I’m a bit of a history buff. And I was sent books on India, the Sikh culture from all over the world. They were sent to my office. And one of the things we throw around in law enforcement a lot is we throw around the term ‘hero’ a lot. And Brian (Murphy) will tell you, Sam Lenda will tell you don’t call me a hero. I understand that. One thing, looking and reading about the Sikh community, I think what fits better, is the term ‘warrior.’ Those two were warriors on that day. And I think what they did, when I was looking at the Battle of Saragarhi of 1897, the 21 Sikhs who fought, and the warriors that they were.

I believe that everything happens for a reason. I said that everywhere. I don’t believe in luck, whether its good or bad. Brian was there for a reason that day because he’s a warrior. Sam was there that day because he’s a warrior. And they embody the spirit of what, I believe from what I’ve read, is the Sikh warrior mentality. I believe that’s why they were put there that day. And this all came together.

And because of it there is a lot of good coming out of it, in law enforcement, I’m very optimistic in how we are dealing with things. Things are changing. Laws have changed. It’s opened the eyes and doors, opened the eyes of people to get to know their community… One of the most amazing things I’ve ever seen in my life, and I’ll never forget it – all those candles, the thousands of people that were standing out there that came together. And you have to understand, and I hope you really think about this – it’s because of you that they came that day. They came that day to see you to find out who are these compassionate people.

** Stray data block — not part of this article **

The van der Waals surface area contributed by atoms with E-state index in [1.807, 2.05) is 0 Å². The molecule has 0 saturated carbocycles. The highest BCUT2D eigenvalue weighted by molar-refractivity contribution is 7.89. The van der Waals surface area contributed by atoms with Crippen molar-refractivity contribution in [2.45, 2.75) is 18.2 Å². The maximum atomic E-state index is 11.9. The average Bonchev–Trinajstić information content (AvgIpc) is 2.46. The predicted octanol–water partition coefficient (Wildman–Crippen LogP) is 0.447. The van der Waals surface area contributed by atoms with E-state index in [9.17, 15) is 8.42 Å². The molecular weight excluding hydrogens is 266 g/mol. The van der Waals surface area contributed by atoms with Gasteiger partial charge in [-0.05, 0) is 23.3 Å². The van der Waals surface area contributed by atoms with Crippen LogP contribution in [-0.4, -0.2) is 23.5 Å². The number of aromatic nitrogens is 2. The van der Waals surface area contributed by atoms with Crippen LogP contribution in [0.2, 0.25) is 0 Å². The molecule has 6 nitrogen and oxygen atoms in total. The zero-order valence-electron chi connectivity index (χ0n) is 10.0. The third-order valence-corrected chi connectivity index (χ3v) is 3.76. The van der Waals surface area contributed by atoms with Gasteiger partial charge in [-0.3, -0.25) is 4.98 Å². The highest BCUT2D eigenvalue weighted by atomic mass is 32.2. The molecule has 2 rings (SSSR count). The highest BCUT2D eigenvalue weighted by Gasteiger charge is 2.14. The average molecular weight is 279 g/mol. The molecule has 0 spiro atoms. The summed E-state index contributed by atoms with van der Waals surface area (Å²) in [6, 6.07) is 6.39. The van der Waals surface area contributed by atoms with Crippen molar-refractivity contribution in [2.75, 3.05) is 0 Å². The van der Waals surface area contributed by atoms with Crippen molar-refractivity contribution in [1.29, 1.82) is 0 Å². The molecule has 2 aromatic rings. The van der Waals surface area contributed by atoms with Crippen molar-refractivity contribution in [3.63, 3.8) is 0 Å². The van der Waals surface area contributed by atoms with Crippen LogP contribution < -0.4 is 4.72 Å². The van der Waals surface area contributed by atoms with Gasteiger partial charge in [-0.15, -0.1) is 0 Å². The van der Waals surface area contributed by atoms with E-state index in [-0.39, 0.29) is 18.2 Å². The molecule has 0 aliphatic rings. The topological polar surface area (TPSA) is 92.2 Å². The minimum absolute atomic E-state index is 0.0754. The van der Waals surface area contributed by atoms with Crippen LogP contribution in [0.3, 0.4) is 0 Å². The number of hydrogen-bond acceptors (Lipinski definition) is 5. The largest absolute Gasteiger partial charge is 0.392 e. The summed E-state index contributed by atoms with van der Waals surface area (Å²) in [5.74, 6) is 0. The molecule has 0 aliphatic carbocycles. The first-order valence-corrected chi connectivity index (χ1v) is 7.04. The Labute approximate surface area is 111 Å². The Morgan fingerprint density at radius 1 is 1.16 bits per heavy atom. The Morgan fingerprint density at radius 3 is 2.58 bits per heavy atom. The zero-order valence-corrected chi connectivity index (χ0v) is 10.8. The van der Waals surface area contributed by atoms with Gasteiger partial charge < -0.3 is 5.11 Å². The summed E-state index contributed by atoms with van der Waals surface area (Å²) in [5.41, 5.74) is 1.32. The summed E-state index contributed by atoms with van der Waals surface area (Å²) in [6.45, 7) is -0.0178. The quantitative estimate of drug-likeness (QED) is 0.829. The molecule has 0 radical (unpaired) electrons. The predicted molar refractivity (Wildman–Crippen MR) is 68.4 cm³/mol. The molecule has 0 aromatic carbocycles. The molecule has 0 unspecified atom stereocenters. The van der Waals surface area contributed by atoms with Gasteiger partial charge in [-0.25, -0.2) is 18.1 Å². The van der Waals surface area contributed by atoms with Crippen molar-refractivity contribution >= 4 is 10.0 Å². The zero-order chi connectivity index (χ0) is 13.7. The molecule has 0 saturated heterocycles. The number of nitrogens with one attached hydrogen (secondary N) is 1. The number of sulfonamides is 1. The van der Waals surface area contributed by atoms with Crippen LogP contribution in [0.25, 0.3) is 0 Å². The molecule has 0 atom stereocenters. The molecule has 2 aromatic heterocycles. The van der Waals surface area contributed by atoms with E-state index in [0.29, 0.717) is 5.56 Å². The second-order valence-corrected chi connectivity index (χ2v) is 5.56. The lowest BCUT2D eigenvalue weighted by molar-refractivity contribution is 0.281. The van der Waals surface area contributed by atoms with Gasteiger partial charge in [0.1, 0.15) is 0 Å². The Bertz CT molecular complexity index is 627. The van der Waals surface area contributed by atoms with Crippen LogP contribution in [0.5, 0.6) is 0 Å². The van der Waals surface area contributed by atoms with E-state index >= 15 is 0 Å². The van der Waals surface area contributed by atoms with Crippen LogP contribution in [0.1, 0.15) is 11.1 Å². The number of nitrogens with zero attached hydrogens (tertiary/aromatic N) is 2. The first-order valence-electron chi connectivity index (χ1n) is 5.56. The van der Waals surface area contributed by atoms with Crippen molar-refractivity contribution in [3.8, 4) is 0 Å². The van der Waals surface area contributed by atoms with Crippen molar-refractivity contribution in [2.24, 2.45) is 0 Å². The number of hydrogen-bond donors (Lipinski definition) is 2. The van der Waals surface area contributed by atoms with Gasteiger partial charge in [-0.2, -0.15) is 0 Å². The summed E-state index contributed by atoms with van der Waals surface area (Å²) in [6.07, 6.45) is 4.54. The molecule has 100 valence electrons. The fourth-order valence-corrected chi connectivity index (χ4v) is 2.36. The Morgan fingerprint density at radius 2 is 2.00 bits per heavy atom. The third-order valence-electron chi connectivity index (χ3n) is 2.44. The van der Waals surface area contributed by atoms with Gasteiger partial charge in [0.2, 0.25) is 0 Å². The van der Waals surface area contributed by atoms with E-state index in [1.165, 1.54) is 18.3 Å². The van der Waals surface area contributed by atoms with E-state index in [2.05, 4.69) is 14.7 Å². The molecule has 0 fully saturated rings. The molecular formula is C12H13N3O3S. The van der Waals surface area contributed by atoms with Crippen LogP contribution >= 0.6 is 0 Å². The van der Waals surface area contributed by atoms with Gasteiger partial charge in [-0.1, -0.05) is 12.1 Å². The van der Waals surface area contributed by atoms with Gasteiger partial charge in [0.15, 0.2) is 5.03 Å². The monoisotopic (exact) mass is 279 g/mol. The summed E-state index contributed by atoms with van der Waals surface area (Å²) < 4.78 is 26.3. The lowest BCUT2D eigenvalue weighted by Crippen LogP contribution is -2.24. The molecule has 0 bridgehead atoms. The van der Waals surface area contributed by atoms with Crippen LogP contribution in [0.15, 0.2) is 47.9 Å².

We had to keep you from going to the hospital that day. You wanted to see Brian. People wanted to see him, wanted to see my family. They were asking how were the officers. You have to understand we’re not used to that. We are not used to that at all. And it was so refreshing. And it’s something we’ll never forget. And I am trying to pass on wherever I go in the country and talk. I have at least three or four slides about the Sikh culture and what you’re all about and how we’re all about together. But people look at it and go ‘that’s all common sense. That’s what we all do.’ I don’t think we do. You live it. You’ve shown us that, what you live, and I’m trying to push that in some of the presentations.

So, we never want to forget the victims of that day. It was a horrible, horrible day. But then again, I’ve talked to many of my new friends in the Sikh community, there has been a lot of good that has come from that, and that’s what they should be remembered for.

We need to get past that day, and not be remembered for the evil that came here. And I will never speak that individual’s name because he doesn’t deserve it, because there was cowardice on that day. But there also was a lot of strength, warrior mentality and courage that was shown on that day, and since.

_________________________
Commentaries are the opinions of the authors, and not necessarily that of Sikh News Network.